by director Malcolm Venville
Hitchcock said that dialogue in film was photographs of people talking. I tried to keep that in mind when directing 44 Inch Chest. Simplicity in the photography was critical so that comprehension of the dialogue was achieved. The Louis Mellis and David Scinto dialogue is layered and I didn’t want the camera to interfere.
Balancing the performance with visuals was critical. Mood and atmosphere is everything. The arrangement of actors within frame according to their relevance was something I enjoyed. I looked at painters like Caravaggio in the way he arranged his subjects. The Godfather inspired me also, the way the father, the sons and consigliore were positioned within in such a way that reflected their power.
The root of 44 Inch Chest was forgiveness. Ray Winstone and I disagreed on this. He felt that Colin Diamond was a man incapable of revenge. I believed that forgiveness was the only way that Colin Diamond could let go of his past and survive. More than anything what I liked about Ray was his effortless ability to connect with emotion with the least amount of fuss. The doors into his feelings are all open and it’s inspiring to watch him act. I’d say besides being a great emotional actor, he’s a technical actor because his relationship with the lens is so precise.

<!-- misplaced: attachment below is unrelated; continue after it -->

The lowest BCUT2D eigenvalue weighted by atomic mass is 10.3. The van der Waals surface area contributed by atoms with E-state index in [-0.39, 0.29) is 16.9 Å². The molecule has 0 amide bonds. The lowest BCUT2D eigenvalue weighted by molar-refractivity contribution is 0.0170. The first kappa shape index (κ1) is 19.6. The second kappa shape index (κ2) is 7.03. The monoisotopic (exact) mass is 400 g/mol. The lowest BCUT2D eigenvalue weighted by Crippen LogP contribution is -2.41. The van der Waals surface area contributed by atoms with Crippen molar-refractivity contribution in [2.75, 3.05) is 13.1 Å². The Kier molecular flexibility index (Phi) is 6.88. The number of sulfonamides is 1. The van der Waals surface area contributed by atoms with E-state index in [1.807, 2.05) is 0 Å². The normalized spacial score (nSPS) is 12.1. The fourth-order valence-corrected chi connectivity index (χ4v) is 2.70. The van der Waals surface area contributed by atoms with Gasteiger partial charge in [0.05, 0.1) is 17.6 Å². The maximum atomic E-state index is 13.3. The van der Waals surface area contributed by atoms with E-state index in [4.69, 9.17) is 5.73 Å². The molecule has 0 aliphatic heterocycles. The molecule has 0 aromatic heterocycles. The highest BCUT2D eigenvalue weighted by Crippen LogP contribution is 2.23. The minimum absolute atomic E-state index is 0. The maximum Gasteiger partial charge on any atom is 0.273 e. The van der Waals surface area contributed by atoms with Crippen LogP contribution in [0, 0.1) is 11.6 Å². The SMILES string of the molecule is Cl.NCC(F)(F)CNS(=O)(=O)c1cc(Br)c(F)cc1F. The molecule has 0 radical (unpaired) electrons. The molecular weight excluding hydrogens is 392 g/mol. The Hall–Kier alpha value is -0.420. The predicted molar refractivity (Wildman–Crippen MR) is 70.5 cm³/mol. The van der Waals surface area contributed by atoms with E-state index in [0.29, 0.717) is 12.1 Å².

I’d grown up watching Ray Winstone in Scum and Quadrophenia. Then later in Nil By Mouth and so on. Ian McShane and John Hurt were always around. As a student I loved watching Joanne Whalley in The Singing Detective. To finally get them gathered on set was exciting. What I discovered working with these actors is that all they want to know is that you understand the material. Then they can respect you.
What irritated me was the amount of men who told me in setting up the picture that the film was misogynistic when it was the complete opposite. It’s an anti-poetic view of love and marriage and of the danger of feelings.
I often thought that all the men in this story could be conceived as different shades of one man.